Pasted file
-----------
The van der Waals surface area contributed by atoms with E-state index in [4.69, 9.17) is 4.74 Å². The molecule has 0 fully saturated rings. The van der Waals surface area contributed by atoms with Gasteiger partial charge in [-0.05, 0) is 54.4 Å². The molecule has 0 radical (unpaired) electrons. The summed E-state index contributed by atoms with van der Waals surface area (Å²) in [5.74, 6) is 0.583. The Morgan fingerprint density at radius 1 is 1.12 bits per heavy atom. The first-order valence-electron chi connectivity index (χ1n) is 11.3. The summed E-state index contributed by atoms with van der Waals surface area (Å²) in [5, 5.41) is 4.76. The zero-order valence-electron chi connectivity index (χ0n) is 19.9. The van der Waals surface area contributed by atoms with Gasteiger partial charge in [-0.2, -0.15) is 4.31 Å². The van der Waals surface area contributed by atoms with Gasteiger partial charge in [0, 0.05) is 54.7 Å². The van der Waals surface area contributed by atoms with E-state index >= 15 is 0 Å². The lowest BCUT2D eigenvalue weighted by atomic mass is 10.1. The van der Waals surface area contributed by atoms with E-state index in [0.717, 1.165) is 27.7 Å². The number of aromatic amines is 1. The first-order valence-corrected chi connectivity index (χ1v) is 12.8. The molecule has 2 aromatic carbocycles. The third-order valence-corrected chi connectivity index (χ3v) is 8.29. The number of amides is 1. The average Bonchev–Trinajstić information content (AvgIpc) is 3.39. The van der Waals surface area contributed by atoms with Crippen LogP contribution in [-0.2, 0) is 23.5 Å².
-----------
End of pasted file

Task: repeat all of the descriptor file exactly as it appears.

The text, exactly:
The van der Waals surface area contributed by atoms with E-state index in [4.69, 9.17) is 4.74 Å². The molecule has 0 fully saturated rings. The van der Waals surface area contributed by atoms with Gasteiger partial charge in [-0.05, 0) is 54.4 Å². The molecule has 0 radical (unpaired) electrons. The summed E-state index contributed by atoms with van der Waals surface area (Å²) in [5.74, 6) is 0.583. The Morgan fingerprint density at radius 1 is 1.12 bits per heavy atom. The first-order valence-electron chi connectivity index (χ1n) is 11.3. The summed E-state index contributed by atoms with van der Waals surface area (Å²) in [5, 5.41) is 4.76. The zero-order valence-electron chi connectivity index (χ0n) is 19.9. The van der Waals surface area contributed by atoms with Gasteiger partial charge in [-0.2, -0.15) is 4.31 Å². The van der Waals surface area contributed by atoms with Gasteiger partial charge in [0, 0.05) is 54.7 Å². The van der Waals surface area contributed by atoms with E-state index >= 15 is 0 Å². The lowest BCUT2D eigenvalue weighted by atomic mass is 10.1. The van der Waals surface area contributed by atoms with E-state index in [0.717, 1.165) is 27.7 Å². The number of aromatic amines is 1. The first-order valence-corrected chi connectivity index (χ1v) is 12.8. The molecule has 2 aromatic carbocycles. The third-order valence-corrected chi connectivity index (χ3v) is 8.29. The number of amides is 1. The average Bonchev–Trinajstić information content (AvgIpc) is 3.39. The van der Waals surface area contributed by atoms with Crippen LogP contribution in [-0.2, 0) is 23.5 Å².